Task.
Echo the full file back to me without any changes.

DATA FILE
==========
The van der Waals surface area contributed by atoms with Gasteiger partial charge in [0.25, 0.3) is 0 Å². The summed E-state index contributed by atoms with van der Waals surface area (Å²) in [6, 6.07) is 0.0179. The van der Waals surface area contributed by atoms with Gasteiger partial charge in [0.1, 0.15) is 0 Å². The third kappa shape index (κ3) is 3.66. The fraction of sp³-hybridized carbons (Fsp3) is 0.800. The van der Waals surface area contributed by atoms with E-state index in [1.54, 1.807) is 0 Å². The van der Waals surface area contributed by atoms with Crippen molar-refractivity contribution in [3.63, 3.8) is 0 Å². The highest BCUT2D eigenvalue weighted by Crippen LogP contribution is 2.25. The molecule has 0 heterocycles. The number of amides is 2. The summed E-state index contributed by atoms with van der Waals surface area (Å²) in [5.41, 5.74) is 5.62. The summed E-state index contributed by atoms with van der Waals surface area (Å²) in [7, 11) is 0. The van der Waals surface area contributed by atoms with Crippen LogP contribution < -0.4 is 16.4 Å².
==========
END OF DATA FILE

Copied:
The van der Waals surface area contributed by atoms with Gasteiger partial charge in [0.25, 0.3) is 0 Å². The summed E-state index contributed by atoms with van der Waals surface area (Å²) in [6, 6.07) is 0.0179. The van der Waals surface area contributed by atoms with Gasteiger partial charge in [0.1, 0.15) is 0 Å². The third kappa shape index (κ3) is 3.66. The fraction of sp³-hybridized carbons (Fsp3) is 0.800. The van der Waals surface area contributed by atoms with E-state index in [1.54, 1.807) is 0 Å². The van der Waals surface area contributed by atoms with Crippen molar-refractivity contribution in [3.63, 3.8) is 0 Å². The highest BCUT2D eigenvalue weighted by Crippen LogP contribution is 2.25. The molecule has 0 heterocycles. The number of amides is 2. The summed E-state index contributed by atoms with van der Waals surface area (Å²) in [5.41, 5.74) is 5.62. The summed E-state index contributed by atoms with van der Waals surface area (Å²) in [7, 11) is 0. The van der Waals surface area contributed by atoms with Crippen LogP contribution < -0.4 is 16.4 Å².